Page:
A recent Texas federal court decision has given congressional Republicans new hope that they can stop President Barack Obama’s executive action to delay the deportation of some illegal immigrants.
Here’s how U.S. Rep. David Jolly, a Florida Republican, put it Feb. 26, 2015, during House floor debate:
"I understand there's disagreement over the president's executive order last September. I think it was wrong. Members on the other side don't," Jolly said. "A federal judge has said it's unconstitutional. The president of the United States said over 20 times he didn't have the authority to do it, and yet he did it."
Jolly was talking as Congress was wrestling with a proposal to defund Obama’s execution action as part of a larger proposal to fund the Department of Homeland Security. House Republicans eventually passed a bill funding the homeland security agency without the immigration rider.
What caught our attention was the claim that a federal judge labeled Obama’s action "unconstitutional."
Turns out, it is not as simple as that.
The executive action
Obama announced Nov. 20, 2014, that immigration officials would delay deportation of unauthorized immigrants for the parents of children who are citizens or have green cards, as long as the parents have been in the country for more than five years and met other criteria. (Jolly said September, but his spokesman said he had simply mixed up the dates with a press conference about Syria.)
The 2014 action, referred to as Deferred Action for Parents of Americans and Lawful Permanent Residents (sometimes called Deferred Action for Parental Accountability, or DAPA for short), let qualified immigrants apply for work permits and to avoid deportation for three years at a time. The applicants had to pass background checks and pay a fee.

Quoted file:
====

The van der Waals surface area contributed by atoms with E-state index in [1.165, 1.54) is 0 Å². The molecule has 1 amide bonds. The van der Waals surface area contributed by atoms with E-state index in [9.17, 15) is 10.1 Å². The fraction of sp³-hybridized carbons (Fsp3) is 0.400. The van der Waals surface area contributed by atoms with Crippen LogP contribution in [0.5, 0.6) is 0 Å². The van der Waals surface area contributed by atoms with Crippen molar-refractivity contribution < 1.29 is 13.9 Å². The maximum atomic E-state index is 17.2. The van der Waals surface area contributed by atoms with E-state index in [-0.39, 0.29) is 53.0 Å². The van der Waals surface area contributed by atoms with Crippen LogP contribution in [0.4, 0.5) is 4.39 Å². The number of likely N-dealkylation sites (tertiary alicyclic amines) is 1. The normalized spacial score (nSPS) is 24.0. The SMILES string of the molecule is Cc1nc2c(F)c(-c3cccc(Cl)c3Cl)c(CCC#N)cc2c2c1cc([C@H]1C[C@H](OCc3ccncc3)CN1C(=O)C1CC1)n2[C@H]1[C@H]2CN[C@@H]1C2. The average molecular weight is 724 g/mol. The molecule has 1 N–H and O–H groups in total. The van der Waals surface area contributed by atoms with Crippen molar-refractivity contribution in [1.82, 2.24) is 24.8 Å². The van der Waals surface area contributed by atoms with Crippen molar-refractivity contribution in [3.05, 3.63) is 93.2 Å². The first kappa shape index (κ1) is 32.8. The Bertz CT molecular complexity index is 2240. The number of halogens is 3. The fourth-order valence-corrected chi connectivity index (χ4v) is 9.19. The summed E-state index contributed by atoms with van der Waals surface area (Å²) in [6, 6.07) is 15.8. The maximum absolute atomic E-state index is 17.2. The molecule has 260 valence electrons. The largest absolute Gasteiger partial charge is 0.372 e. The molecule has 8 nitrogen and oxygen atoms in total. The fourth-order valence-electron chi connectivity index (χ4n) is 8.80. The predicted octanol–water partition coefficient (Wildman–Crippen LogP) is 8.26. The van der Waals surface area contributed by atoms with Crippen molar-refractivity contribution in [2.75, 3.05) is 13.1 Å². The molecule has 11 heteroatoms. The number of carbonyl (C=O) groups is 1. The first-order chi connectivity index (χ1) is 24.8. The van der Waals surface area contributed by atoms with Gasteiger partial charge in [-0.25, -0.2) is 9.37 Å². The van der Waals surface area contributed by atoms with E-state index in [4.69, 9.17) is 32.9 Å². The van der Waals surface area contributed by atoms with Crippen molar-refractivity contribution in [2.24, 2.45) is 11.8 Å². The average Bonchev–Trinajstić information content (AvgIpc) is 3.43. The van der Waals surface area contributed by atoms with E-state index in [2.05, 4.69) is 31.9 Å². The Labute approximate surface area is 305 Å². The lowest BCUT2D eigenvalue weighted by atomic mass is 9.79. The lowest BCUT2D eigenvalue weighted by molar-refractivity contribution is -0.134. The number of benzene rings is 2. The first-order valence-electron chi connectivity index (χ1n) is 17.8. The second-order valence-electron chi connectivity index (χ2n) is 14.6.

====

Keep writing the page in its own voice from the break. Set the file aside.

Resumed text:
More than 4 million people were estimated to qualify under the DAPA executive action, which built upon Obama’s 2012 Deferred Action for Childhood Arrivals program. That initiative protected "dreamers," people who had been brought to the United States illegally as children and had no criminal record.
DAPA in the courts
As of this writing, the November executive action is on hold indefinitely. On Feb. 16, a day before the action was to take effect, Texas U.S. District Court Judge Andrew Hanen issued an injunction stopping the action from being carried out. He was hearing a Texas case that included 26 states (including Florida) challenging Obama’s announcement. Hanen said the change would be a burden on states, writing "no statute gives the DHS the discretion it is trying to exercise here."
This is the portion of the ruling Jolly first cited when we asked him what he meant. Hanen had ruled "that the president and his secretary acted legislatively by creating new law regarding immigration enforcement," and thereby violated the constitutional separation of powers, Jolly told PolitiFact Florida in a statement.
But several experts in immigration policy and constitutional law disagreed with Jolly’s assessment. The impression a reasonable person could make from Jolly’s statement is that a federal judge ruled the action unconstitutional, which is not the case.